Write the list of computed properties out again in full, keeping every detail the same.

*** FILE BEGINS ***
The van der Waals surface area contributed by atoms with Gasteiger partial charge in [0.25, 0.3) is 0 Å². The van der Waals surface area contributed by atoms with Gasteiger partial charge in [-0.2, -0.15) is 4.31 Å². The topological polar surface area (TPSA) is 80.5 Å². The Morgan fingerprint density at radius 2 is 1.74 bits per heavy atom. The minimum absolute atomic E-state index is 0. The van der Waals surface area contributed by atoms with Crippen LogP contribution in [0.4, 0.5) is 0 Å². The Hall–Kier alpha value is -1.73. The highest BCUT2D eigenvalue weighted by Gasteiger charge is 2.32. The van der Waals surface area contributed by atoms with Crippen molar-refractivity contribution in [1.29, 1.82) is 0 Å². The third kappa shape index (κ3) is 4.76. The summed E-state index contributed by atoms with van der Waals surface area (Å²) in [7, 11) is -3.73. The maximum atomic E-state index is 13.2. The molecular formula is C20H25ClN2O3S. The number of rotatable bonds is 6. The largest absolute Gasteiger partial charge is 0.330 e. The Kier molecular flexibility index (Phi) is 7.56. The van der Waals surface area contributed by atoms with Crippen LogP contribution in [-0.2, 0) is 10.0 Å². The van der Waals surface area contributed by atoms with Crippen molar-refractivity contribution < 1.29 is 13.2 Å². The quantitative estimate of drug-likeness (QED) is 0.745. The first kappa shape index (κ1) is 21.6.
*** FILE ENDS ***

The van der Waals surface area contributed by atoms with Gasteiger partial charge in [0.25, 0.3) is 0 Å². The van der Waals surface area contributed by atoms with Gasteiger partial charge in [-0.2, -0.15) is 4.31 Å². The topological polar surface area (TPSA) is 80.5 Å². The Morgan fingerprint density at radius 2 is 1.74 bits per heavy atom. The minimum absolute atomic E-state index is 0. The van der Waals surface area contributed by atoms with Crippen LogP contribution in [0.4, 0.5) is 0 Å². The Hall–Kier alpha value is -1.73. The highest BCUT2D eigenvalue weighted by Gasteiger charge is 2.32. The van der Waals surface area contributed by atoms with Crippen molar-refractivity contribution in [1.29, 1.82) is 0 Å². The third kappa shape index (κ3) is 4.76. The summed E-state index contributed by atoms with van der Waals surface area (Å²) in [7, 11) is -3.73. The maximum atomic E-state index is 13.2. The molecular formula is C20H25ClN2O3S. The number of rotatable bonds is 6. The largest absolute Gasteiger partial charge is 0.330 e. The Kier molecular flexibility index (Phi) is 7.56. The van der Waals surface area contributed by atoms with Crippen LogP contribution in [-0.2, 0) is 10.0 Å². The van der Waals surface area contributed by atoms with Crippen molar-refractivity contribution < 1.29 is 13.2 Å². The quantitative estimate of drug-likeness (QED) is 0.745. The first kappa shape index (κ1) is 21.6.